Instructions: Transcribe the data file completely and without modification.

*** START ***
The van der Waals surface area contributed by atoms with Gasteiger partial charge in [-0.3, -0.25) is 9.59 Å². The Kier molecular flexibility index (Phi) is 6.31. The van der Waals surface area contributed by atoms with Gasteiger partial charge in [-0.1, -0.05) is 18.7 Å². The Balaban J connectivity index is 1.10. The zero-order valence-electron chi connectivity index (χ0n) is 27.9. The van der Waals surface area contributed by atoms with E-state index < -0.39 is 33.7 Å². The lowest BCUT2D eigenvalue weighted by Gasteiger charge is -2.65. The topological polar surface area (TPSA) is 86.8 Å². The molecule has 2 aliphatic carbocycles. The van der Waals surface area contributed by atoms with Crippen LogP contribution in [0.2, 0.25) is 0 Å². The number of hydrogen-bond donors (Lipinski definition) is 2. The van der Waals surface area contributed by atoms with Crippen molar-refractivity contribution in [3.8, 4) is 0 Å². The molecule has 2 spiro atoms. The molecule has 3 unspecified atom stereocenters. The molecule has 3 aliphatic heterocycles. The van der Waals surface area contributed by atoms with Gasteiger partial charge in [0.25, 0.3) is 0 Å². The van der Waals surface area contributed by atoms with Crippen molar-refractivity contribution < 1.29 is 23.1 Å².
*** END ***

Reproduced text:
The van der Waals surface area contributed by atoms with Gasteiger partial charge in [-0.3, -0.25) is 9.59 Å². The Kier molecular flexibility index (Phi) is 6.31. The van der Waals surface area contributed by atoms with Gasteiger partial charge in [-0.1, -0.05) is 18.7 Å². The Balaban J connectivity index is 1.10. The zero-order valence-electron chi connectivity index (χ0n) is 27.9. The van der Waals surface area contributed by atoms with E-state index < -0.39 is 33.7 Å². The lowest BCUT2D eigenvalue weighted by Gasteiger charge is -2.65. The topological polar surface area (TPSA) is 86.8 Å². The molecule has 2 aliphatic carbocycles. The van der Waals surface area contributed by atoms with Crippen LogP contribution in [0.2, 0.25) is 0 Å². The number of hydrogen-bond donors (Lipinski definition) is 2. The van der Waals surface area contributed by atoms with Crippen molar-refractivity contribution in [3.8, 4) is 0 Å². The molecule has 2 spiro atoms. The molecule has 3 unspecified atom stereocenters. The molecule has 3 aliphatic heterocycles. The van der Waals surface area contributed by atoms with Gasteiger partial charge in [0.25, 0.3) is 0 Å². The van der Waals surface area contributed by atoms with Crippen molar-refractivity contribution < 1.29 is 23.1 Å².